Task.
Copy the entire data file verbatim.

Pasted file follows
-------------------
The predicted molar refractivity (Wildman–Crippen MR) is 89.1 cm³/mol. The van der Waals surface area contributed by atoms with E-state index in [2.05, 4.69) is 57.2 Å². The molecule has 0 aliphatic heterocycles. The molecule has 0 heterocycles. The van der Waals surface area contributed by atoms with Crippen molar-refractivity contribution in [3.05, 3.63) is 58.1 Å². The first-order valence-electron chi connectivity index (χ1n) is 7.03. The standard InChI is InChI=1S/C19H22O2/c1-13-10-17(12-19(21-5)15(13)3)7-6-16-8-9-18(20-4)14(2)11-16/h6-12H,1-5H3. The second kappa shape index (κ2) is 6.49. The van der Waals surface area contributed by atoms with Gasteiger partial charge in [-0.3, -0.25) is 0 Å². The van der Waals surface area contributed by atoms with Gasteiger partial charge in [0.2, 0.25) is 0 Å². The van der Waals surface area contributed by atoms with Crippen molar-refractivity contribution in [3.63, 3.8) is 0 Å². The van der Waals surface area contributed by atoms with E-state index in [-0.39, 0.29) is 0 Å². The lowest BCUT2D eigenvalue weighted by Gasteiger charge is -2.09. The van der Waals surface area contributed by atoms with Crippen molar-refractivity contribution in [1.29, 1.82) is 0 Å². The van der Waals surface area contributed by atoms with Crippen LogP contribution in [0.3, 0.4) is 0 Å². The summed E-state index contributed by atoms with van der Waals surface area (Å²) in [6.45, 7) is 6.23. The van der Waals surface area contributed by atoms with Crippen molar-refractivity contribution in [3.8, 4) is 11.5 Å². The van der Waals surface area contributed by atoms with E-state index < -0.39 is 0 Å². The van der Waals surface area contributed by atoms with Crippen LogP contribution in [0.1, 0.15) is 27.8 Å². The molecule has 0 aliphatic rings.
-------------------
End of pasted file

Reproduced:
The predicted molar refractivity (Wildman–Crippen MR) is 89.1 cm³/mol. The van der Waals surface area contributed by atoms with E-state index in [2.05, 4.69) is 57.2 Å². The molecule has 0 aliphatic heterocycles. The molecule has 0 heterocycles. The van der Waals surface area contributed by atoms with Crippen molar-refractivity contribution in [3.05, 3.63) is 58.1 Å². The first-order valence-electron chi connectivity index (χ1n) is 7.03. The standard InChI is InChI=1S/C19H22O2/c1-13-10-17(12-19(21-5)15(13)3)7-6-16-8-9-18(20-4)14(2)11-16/h6-12H,1-5H3. The second kappa shape index (κ2) is 6.49. The van der Waals surface area contributed by atoms with Gasteiger partial charge in [-0.3, -0.25) is 0 Å². The van der Waals surface area contributed by atoms with Gasteiger partial charge in [0.2, 0.25) is 0 Å². The van der Waals surface area contributed by atoms with Crippen molar-refractivity contribution in [3.63, 3.8) is 0 Å². The van der Waals surface area contributed by atoms with E-state index in [-0.39, 0.29) is 0 Å². The lowest BCUT2D eigenvalue weighted by Gasteiger charge is -2.09. The van der Waals surface area contributed by atoms with Crippen molar-refractivity contribution in [1.29, 1.82) is 0 Å². The van der Waals surface area contributed by atoms with Crippen LogP contribution in [0.3, 0.4) is 0 Å². The summed E-state index contributed by atoms with van der Waals surface area (Å²) in [6.45, 7) is 6.23. The van der Waals surface area contributed by atoms with Crippen molar-refractivity contribution in [3.8, 4) is 11.5 Å². The van der Waals surface area contributed by atoms with E-state index < -0.39 is 0 Å². The van der Waals surface area contributed by atoms with Crippen LogP contribution in [0.1, 0.15) is 27.8 Å². The molecule has 0 aliphatic rings.